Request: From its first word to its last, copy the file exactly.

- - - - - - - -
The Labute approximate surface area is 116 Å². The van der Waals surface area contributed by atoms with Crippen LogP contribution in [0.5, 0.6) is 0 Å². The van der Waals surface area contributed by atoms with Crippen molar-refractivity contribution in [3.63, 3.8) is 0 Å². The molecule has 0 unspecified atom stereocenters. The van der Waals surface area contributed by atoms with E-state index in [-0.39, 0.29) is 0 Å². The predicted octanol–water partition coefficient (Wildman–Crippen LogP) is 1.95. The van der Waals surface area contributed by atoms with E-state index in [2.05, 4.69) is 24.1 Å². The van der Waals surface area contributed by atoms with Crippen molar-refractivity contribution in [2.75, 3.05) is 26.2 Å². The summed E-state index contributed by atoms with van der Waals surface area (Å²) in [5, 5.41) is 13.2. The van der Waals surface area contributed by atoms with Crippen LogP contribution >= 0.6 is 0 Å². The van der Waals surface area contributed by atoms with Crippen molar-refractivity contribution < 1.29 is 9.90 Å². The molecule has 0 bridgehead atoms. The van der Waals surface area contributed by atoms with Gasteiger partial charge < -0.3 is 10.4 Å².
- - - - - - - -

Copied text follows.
The Labute approximate surface area is 116 Å². The van der Waals surface area contributed by atoms with Crippen LogP contribution in [0.5, 0.6) is 0 Å². The van der Waals surface area contributed by atoms with Crippen molar-refractivity contribution in [3.63, 3.8) is 0 Å². The molecule has 0 unspecified atom stereocenters. The van der Waals surface area contributed by atoms with E-state index in [-0.39, 0.29) is 0 Å². The predicted octanol–water partition coefficient (Wildman–Crippen LogP) is 1.95. The van der Waals surface area contributed by atoms with E-state index in [2.05, 4.69) is 24.1 Å². The van der Waals surface area contributed by atoms with Crippen molar-refractivity contribution in [2.75, 3.05) is 26.2 Å². The summed E-state index contributed by atoms with van der Waals surface area (Å²) in [5, 5.41) is 13.2. The van der Waals surface area contributed by atoms with Crippen LogP contribution >= 0.6 is 0 Å². The van der Waals surface area contributed by atoms with Crippen molar-refractivity contribution < 1.29 is 9.90 Å². The molecule has 0 bridgehead atoms. The van der Waals surface area contributed by atoms with Gasteiger partial charge < -0.3 is 10.4 Å².